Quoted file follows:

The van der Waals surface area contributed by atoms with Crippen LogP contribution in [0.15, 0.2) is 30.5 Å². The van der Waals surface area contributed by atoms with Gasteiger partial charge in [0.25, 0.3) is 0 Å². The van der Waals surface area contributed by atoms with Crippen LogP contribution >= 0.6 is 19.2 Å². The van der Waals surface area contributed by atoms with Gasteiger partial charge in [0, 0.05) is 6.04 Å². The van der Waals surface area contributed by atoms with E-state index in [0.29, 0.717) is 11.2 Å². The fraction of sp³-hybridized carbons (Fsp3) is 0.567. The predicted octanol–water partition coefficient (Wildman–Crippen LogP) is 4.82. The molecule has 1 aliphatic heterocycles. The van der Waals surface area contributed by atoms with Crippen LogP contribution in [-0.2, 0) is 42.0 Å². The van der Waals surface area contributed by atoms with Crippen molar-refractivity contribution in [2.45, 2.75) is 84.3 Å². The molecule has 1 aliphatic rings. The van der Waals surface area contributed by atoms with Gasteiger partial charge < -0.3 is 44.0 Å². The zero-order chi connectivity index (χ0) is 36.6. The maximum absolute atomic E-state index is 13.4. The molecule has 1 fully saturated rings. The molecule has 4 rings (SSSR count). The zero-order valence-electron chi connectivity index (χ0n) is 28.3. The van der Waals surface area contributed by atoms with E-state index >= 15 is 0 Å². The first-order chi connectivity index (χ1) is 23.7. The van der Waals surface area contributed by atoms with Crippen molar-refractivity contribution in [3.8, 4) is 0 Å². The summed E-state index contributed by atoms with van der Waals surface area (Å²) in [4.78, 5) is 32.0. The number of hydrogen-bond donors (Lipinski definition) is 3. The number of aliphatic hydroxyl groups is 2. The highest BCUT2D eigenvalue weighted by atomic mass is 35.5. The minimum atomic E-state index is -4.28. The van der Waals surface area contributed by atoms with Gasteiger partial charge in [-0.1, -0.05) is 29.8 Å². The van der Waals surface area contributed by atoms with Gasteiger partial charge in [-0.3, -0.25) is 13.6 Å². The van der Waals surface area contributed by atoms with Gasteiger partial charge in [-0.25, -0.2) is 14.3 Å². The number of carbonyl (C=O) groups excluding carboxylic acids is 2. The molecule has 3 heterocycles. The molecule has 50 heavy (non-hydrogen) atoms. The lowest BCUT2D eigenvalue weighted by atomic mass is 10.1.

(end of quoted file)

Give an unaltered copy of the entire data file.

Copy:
The van der Waals surface area contributed by atoms with Crippen LogP contribution in [0.15, 0.2) is 30.5 Å². The van der Waals surface area contributed by atoms with Gasteiger partial charge in [0.25, 0.3) is 0 Å². The van der Waals surface area contributed by atoms with Crippen LogP contribution >= 0.6 is 19.2 Å². The van der Waals surface area contributed by atoms with Gasteiger partial charge in [0, 0.05) is 6.04 Å². The van der Waals surface area contributed by atoms with E-state index in [0.29, 0.717) is 11.2 Å². The fraction of sp³-hybridized carbons (Fsp3) is 0.567. The predicted octanol–water partition coefficient (Wildman–Crippen LogP) is 4.82. The molecule has 1 aliphatic heterocycles. The van der Waals surface area contributed by atoms with Crippen LogP contribution in [-0.2, 0) is 42.0 Å². The van der Waals surface area contributed by atoms with Crippen molar-refractivity contribution in [2.45, 2.75) is 84.3 Å². The molecule has 1 aliphatic rings. The van der Waals surface area contributed by atoms with Gasteiger partial charge < -0.3 is 44.0 Å². The zero-order chi connectivity index (χ0) is 36.6. The maximum absolute atomic E-state index is 13.4. The molecule has 1 fully saturated rings. The molecule has 4 rings (SSSR count). The zero-order valence-electron chi connectivity index (χ0n) is 28.3. The van der Waals surface area contributed by atoms with E-state index >= 15 is 0 Å². The first-order chi connectivity index (χ1) is 23.7. The van der Waals surface area contributed by atoms with Crippen molar-refractivity contribution in [3.8, 4) is 0 Å². The summed E-state index contributed by atoms with van der Waals surface area (Å²) in [4.78, 5) is 32.0. The number of hydrogen-bond donors (Lipinski definition) is 3. The number of aliphatic hydroxyl groups is 2. The highest BCUT2D eigenvalue weighted by atomic mass is 35.5. The minimum atomic E-state index is -4.28. The van der Waals surface area contributed by atoms with Gasteiger partial charge in [-0.1, -0.05) is 29.8 Å². The van der Waals surface area contributed by atoms with Gasteiger partial charge in [-0.3, -0.25) is 13.6 Å². The van der Waals surface area contributed by atoms with Gasteiger partial charge in [-0.25, -0.2) is 14.3 Å². The number of carbonyl (C=O) groups excluding carboxylic acids is 2. The molecule has 3 heterocycles. The molecule has 50 heavy (non-hydrogen) atoms. The lowest BCUT2D eigenvalue weighted by atomic mass is 10.1.